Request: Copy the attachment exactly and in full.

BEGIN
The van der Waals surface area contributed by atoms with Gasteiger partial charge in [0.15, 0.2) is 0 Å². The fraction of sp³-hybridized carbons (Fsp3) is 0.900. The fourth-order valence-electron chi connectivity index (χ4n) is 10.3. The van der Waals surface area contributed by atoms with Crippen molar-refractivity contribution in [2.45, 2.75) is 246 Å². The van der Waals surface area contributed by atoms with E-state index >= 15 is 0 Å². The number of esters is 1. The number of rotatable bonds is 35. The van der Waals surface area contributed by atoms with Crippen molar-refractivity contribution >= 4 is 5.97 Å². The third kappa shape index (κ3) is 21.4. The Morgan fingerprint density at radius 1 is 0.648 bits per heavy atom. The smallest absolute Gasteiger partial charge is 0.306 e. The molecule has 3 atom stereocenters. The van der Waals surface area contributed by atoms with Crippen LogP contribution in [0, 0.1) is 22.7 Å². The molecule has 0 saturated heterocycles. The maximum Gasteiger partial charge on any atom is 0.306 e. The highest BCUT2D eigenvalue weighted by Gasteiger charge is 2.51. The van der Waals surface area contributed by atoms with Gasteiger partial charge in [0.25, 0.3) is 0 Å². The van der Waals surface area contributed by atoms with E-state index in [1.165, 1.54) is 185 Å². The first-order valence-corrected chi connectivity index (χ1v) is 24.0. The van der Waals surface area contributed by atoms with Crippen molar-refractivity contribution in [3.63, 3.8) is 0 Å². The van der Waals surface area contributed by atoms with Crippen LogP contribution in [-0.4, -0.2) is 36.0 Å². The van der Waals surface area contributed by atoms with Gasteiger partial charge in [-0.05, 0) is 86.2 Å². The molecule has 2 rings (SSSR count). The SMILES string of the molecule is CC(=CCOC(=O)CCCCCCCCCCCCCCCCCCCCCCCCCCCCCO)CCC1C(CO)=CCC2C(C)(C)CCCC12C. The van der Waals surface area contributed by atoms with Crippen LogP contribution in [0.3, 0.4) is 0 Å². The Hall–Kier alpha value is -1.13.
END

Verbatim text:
The van der Waals surface area contributed by atoms with Gasteiger partial charge in [0.15, 0.2) is 0 Å². The fraction of sp³-hybridized carbons (Fsp3) is 0.900. The fourth-order valence-electron chi connectivity index (χ4n) is 10.3. The van der Waals surface area contributed by atoms with Crippen molar-refractivity contribution in [2.45, 2.75) is 246 Å². The van der Waals surface area contributed by atoms with E-state index >= 15 is 0 Å². The number of esters is 1. The number of rotatable bonds is 35. The van der Waals surface area contributed by atoms with Crippen molar-refractivity contribution >= 4 is 5.97 Å². The third kappa shape index (κ3) is 21.4. The Morgan fingerprint density at radius 1 is 0.648 bits per heavy atom. The smallest absolute Gasteiger partial charge is 0.306 e. The molecule has 3 atom stereocenters. The van der Waals surface area contributed by atoms with Crippen LogP contribution in [0, 0.1) is 22.7 Å². The molecule has 0 saturated heterocycles. The maximum Gasteiger partial charge on any atom is 0.306 e. The highest BCUT2D eigenvalue weighted by Gasteiger charge is 2.51. The van der Waals surface area contributed by atoms with Gasteiger partial charge in [0.25, 0.3) is 0 Å². The van der Waals surface area contributed by atoms with E-state index in [1.165, 1.54) is 185 Å². The first-order valence-corrected chi connectivity index (χ1v) is 24.0. The van der Waals surface area contributed by atoms with Crippen molar-refractivity contribution in [3.63, 3.8) is 0 Å². The van der Waals surface area contributed by atoms with Crippen LogP contribution in [-0.4, -0.2) is 36.0 Å². The van der Waals surface area contributed by atoms with Gasteiger partial charge in [-0.05, 0) is 86.2 Å². The molecule has 2 rings (SSSR count). The SMILES string of the molecule is CC(=CCOC(=O)CCCCCCCCCCCCCCCCCCCCCCCCCCCCCO)CCC1C(CO)=CCC2C(C)(C)CCCC12C. The van der Waals surface area contributed by atoms with Crippen LogP contribution in [0.3, 0.4) is 0 Å². The Hall–Kier alpha value is -1.13.